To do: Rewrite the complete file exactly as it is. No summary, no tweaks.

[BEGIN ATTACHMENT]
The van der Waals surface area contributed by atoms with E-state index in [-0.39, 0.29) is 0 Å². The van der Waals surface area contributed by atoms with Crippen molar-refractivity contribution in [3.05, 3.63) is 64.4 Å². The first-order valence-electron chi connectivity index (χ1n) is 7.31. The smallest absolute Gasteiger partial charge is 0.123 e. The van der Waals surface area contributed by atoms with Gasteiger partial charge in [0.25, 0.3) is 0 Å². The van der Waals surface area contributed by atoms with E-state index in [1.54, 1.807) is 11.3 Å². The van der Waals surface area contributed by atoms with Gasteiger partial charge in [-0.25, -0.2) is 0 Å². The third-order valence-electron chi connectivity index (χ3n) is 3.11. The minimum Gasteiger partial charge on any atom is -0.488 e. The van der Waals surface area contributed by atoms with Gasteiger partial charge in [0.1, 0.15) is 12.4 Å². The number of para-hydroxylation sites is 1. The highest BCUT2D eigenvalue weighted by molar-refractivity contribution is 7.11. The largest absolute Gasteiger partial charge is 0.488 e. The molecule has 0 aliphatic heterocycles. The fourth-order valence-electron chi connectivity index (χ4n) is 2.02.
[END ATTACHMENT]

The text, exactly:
The van der Waals surface area contributed by atoms with E-state index in [-0.39, 0.29) is 0 Å². The van der Waals surface area contributed by atoms with Crippen molar-refractivity contribution in [3.05, 3.63) is 64.4 Å². The first-order valence-electron chi connectivity index (χ1n) is 7.31. The smallest absolute Gasteiger partial charge is 0.123 e. The van der Waals surface area contributed by atoms with Gasteiger partial charge in [0.25, 0.3) is 0 Å². The van der Waals surface area contributed by atoms with E-state index in [1.54, 1.807) is 11.3 Å². The van der Waals surface area contributed by atoms with Gasteiger partial charge in [-0.25, -0.2) is 0 Å². The third-order valence-electron chi connectivity index (χ3n) is 3.11. The minimum Gasteiger partial charge on any atom is -0.488 e. The van der Waals surface area contributed by atoms with Gasteiger partial charge in [0.1, 0.15) is 12.4 Å². The number of para-hydroxylation sites is 1. The highest BCUT2D eigenvalue weighted by molar-refractivity contribution is 7.11. The largest absolute Gasteiger partial charge is 0.488 e. The molecule has 0 aliphatic heterocycles. The fourth-order valence-electron chi connectivity index (χ4n) is 2.02.